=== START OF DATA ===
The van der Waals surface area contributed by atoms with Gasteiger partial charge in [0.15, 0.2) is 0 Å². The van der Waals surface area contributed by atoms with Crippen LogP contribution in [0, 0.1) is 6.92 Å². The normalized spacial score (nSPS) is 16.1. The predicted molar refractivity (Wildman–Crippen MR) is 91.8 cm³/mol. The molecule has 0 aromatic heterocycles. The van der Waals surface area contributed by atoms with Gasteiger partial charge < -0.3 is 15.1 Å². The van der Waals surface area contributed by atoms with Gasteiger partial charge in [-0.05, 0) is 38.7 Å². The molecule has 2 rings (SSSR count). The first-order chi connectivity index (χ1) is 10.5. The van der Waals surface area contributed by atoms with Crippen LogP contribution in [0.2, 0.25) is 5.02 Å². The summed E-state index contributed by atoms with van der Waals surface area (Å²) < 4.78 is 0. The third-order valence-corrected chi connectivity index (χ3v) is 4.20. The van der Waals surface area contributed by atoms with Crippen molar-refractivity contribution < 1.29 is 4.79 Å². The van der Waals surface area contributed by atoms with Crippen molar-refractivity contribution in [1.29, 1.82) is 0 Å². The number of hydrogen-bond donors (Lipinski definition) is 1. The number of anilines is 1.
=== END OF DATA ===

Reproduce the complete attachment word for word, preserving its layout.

The van der Waals surface area contributed by atoms with Gasteiger partial charge in [0.15, 0.2) is 0 Å². The van der Waals surface area contributed by atoms with Crippen LogP contribution in [0, 0.1) is 6.92 Å². The normalized spacial score (nSPS) is 16.1. The predicted molar refractivity (Wildman–Crippen MR) is 91.8 cm³/mol. The molecule has 0 aromatic heterocycles. The van der Waals surface area contributed by atoms with Gasteiger partial charge < -0.3 is 15.1 Å². The van der Waals surface area contributed by atoms with Gasteiger partial charge in [-0.05, 0) is 38.7 Å². The molecule has 2 rings (SSSR count). The first-order chi connectivity index (χ1) is 10.5. The van der Waals surface area contributed by atoms with Crippen LogP contribution in [0.2, 0.25) is 5.02 Å². The summed E-state index contributed by atoms with van der Waals surface area (Å²) < 4.78 is 0. The third-order valence-corrected chi connectivity index (χ3v) is 4.20. The van der Waals surface area contributed by atoms with Crippen molar-refractivity contribution < 1.29 is 4.79 Å². The van der Waals surface area contributed by atoms with Crippen molar-refractivity contribution in [1.29, 1.82) is 0 Å². The number of hydrogen-bond donors (Lipinski definition) is 1. The number of anilines is 1.